• shani-o September 18, 2009 at 4:28 pm Reply

      Well, the statement you quoted seemed intuitive to me. But you raise a good point; that is, Bad People do exist, and that we should be aware of them. That’s why I wrote in the post, that in concert with reinforcing the idea that it’s not a victim’s job to stop a rape from occurring, we need to teach everyone to exercise good judgment. There are lots of violent crimes that are committed — kidnappings, muggings, carjackings, violent physical attacks, etc, that do not have a sexual component, and we don’t shame or blame the victim for not protecting themselves from the perps. (Unless you’re in a Cracker Barrel in Georgia.

      The real point of the tips, I think, is to turn the notion of “these are things potential victims should do to protect themselves” on its ear. Hopefully those who read it stop and think about the fact that committing rape is the responsibility of the perpetrator; and not that women are walking victims who must always be vigilant, lest they be attacked. Your point about being prepared for bad things stands, but there’s a difference between being prepared (everyone should be; men and women) and living your life with potential victimhood constantly hanging over your head.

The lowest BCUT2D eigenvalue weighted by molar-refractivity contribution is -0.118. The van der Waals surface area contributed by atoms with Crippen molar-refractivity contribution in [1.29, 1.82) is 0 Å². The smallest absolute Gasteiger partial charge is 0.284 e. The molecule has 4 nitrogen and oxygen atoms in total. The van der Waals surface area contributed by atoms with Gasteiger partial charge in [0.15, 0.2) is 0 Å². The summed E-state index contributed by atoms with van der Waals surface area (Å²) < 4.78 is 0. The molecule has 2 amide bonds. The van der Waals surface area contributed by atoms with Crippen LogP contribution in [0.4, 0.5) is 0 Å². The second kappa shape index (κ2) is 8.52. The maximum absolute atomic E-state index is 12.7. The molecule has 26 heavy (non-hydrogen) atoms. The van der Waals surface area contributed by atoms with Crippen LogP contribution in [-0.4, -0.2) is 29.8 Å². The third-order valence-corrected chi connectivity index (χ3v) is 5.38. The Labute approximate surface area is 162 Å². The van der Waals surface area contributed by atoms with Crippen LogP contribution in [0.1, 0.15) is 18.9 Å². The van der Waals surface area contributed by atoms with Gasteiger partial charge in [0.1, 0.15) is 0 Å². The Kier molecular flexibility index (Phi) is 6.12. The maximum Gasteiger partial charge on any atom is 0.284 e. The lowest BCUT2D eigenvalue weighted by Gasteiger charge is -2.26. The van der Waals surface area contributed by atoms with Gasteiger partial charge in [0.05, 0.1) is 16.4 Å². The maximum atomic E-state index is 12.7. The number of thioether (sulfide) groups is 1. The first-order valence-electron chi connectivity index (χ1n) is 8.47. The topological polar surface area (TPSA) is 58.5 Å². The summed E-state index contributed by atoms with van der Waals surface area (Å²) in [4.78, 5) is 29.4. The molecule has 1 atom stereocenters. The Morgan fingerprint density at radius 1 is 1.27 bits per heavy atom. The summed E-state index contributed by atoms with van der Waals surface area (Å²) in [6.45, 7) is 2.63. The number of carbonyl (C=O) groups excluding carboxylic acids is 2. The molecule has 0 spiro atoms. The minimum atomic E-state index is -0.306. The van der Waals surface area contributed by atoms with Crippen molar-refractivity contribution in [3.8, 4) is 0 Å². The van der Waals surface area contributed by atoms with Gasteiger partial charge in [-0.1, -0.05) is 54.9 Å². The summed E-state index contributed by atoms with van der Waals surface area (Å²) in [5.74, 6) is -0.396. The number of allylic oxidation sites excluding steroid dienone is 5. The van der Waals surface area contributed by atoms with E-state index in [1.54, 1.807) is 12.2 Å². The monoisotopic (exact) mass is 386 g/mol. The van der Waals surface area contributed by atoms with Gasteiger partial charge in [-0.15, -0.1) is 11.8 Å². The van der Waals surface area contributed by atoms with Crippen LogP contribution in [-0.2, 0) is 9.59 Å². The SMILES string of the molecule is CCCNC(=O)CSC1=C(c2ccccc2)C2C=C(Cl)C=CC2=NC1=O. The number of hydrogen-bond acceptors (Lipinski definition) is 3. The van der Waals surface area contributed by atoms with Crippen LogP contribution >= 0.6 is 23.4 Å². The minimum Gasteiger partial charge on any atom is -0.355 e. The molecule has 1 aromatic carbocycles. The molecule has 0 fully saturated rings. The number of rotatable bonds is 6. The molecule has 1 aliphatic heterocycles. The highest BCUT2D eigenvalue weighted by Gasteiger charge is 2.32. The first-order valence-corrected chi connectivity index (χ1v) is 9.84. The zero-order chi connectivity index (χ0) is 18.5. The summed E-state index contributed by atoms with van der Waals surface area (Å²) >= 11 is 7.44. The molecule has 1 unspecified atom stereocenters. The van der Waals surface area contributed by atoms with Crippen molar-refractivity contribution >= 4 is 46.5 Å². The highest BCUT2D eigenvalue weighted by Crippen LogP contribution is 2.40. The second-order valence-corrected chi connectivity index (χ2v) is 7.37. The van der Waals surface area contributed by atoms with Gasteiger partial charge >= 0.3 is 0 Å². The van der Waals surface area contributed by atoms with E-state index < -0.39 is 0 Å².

• NinaG September 18, 2009 at 6:23 pm Reply

      Many of these tips highlight stranger sexual assault. The reality is that most sexual assaults are committed by someone the victim knows – talking to rapists in these cases about consent and how to prevent rape could go a long way.

    • first lady September 18, 2009 at 10:21 pm Reply

      I don’t think anyone would read this and believe that people with anti-human intentions will magically see the light after reading this list, but the fact is that some people don’t really see sexual assault as a crime. To them it’s a misunderstanding or a woman just playing hard to get.

      And considering a sizeable portion of sexual assaults are perpetrated by those who know the victim, maybe something like this will give them a bit of a wake up call and remind them that no, it’s not boys being boys or a joke, it’s a crime.